Visa-free policy gives visitors a taste of Sichuan

Updated: 2014-05-29 10:53

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The China Sichuan Cuisine Cultural Museum has become a tourist hotspot following the start of Chengdu's 72-hour visa-free policy, according to a museum official.

The 4,000-square-meter museum is in Pixian county in southwestern Chengdu and has high-tech facilities for visitors to learn about the history and skills behind Sichuan food.

Sichuan cuisine goes back 3,000 years and is one of the eight major traditional cuisines in China.

Xu Liang, the curator of the museum said the number of foreign tourists visiting the museum, which promotes Chinese food and culture, has increased since the visa-free policy started in September 2013.

The policy allows transit passengers who have a third country visa and valid air ticket to stay visa-free in Chengdu for up to 72 hours.

In 2013, 1.76 million international travelers visited Chengdu, a 12.09 percent increase compared to the previous year.

The Sichuan cuisine museum was particularly popular with tourists from North America, the museum official said.

Matt Vegh, from Canada, spent a day in the museum and cooked Sichuan dishes.

"I learned that Sichuan cuisine is surprisingly delicious yet hard to cook," he said.

A French visitor surnamed Louis spent a day in the museum with his daughter Zoe and both of them were impressed by the high-tech exhibits.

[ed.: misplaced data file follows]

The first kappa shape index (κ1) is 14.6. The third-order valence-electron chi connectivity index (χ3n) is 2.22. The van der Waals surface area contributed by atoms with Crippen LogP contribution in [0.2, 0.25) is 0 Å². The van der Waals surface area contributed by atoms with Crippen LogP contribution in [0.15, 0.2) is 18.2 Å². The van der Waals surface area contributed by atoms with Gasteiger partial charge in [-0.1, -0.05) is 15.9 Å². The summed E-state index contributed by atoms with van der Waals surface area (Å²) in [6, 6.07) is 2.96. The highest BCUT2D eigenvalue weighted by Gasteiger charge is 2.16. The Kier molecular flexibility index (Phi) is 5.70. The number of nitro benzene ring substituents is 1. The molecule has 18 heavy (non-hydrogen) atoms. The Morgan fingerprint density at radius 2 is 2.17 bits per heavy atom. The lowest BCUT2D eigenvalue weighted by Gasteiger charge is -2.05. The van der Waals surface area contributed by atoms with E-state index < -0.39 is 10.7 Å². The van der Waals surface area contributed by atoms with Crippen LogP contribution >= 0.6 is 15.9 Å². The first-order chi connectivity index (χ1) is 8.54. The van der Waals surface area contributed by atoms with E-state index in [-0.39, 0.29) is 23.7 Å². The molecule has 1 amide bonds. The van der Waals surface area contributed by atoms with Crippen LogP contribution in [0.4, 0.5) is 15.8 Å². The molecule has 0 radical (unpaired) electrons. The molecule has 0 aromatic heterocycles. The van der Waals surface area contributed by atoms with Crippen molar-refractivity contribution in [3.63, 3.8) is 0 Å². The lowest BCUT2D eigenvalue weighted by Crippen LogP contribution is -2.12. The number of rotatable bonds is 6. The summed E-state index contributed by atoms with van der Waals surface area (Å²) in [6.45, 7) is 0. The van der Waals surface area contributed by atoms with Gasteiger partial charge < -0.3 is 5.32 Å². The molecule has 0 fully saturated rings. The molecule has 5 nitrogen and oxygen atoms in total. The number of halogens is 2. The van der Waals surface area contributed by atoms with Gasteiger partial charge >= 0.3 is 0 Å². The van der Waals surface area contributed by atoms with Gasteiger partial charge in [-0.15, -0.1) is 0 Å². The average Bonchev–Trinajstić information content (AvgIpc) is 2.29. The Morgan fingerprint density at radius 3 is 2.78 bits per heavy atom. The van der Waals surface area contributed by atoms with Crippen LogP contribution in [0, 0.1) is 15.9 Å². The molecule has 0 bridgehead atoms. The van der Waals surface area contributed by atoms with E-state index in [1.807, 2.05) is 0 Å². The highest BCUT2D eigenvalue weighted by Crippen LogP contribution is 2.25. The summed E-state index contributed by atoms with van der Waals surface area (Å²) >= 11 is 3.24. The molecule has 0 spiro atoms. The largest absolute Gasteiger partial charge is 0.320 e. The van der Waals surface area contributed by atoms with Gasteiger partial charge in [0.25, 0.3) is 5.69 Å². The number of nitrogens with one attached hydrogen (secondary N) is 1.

Zoe particularly enjoyed a panda machine called Dr Panda, which used state-of-the-art technology to help it distinguish between different types of seasonings that visitors put under its nose.

She spent a whole afternoon testing out Dr Panda's skills with a variety of seasoning.

A highlight of the museum is learning how to make Douban, a unique bean sauce commonly used in Sichuan food.

Pixian has been a production base for the sauce for more than 300 years and Douban produced in the county is honored as a Chinese intangible cultural heritage.

The museum is part of the Sichuan Cuisine scenic area, which also includes an entertainment section and a 23,000 square meter food court.

The Pixian County Tourism Bureau invited 1,000 foreigners to visit the scenic area, including the museum on April 19.

"We are open to the world and we hope to boost the image of Sichuan cuisine globally," Xu said.

Xu said the museum was also planning to build another area near the museum for people to take cooking classes.

"Sichuan food is very special and has good reputation in both China and abroad, we hope more people can learn about it," he said.

Sichuan is colloquially knownas the "heavenly country" due to its abundance of food and natural resources.

Most Sichuan dishes are spicy, although a typical meal includes nonspicy dishes to cool the palate.

Sichuan cuisine often contains food preserved through pickling, salting and drying and is generally spicy due to the heavy use of chilli oil.

zhuanti@chinadialy.com.cn

Visa-free policy gives visitors a taste of Sichuan

 

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